A spokeswoman for the Centers for Medicare and Medicaid Services acknowledged the limitations of the site. "It's frustrating sometimes because things happen that are difficult to document because the nursing staff is not likely to report mistakes they made," says Mary Kahn, a CMS spokeswoman.But she adds: "Nursing Home Compare is not the only tool for families to use -- it is not intended to be that, and is impossible for it to be that."

Get a full picture

That's not to say consumers can't make better-informed choices. Kahn recommends that families use the site by printing out a facility's inspection, taking it to the facility and reviewing it with the staff to see what kind of improvements are being made.

The site's current assets, Kahn says, include a three-year listing of health inspection results and a comparison of how facilities compare statewide and nationally on 19 quality measures. It also lists homes that are part of a special focus facility project; those that are the poorest performers and thus receive technical assistance from the Centers for Medicare and Medicaid Services are marked with an icon denoting them as such.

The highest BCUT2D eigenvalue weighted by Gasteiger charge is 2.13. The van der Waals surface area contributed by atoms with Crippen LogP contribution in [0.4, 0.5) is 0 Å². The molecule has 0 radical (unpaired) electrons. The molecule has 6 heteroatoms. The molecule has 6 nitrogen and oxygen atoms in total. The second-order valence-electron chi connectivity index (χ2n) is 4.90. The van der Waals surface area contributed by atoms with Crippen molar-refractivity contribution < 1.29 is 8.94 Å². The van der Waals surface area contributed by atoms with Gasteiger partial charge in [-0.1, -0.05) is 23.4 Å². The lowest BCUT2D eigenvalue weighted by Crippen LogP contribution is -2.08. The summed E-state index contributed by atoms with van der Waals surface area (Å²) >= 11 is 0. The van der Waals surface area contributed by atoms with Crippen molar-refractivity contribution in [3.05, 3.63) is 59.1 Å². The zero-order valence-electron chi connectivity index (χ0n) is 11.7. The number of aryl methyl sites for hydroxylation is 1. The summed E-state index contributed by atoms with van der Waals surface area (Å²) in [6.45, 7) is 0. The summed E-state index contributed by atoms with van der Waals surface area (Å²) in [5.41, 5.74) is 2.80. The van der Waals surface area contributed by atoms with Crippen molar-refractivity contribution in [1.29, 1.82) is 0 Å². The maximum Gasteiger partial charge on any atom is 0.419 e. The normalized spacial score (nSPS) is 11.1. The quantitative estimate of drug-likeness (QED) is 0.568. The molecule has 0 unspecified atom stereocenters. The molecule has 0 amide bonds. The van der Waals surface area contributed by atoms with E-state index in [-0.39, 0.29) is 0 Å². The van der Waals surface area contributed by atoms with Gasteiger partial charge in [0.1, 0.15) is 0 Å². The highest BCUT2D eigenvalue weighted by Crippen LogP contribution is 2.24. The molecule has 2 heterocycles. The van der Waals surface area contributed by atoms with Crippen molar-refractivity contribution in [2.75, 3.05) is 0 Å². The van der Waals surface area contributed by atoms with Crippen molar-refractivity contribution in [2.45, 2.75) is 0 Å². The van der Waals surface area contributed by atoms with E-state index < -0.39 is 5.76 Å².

And although there may be a dearth of consumer-friendly information out there, families can nonetheless gain insight into the kind of care a home provides. (See sidebar.)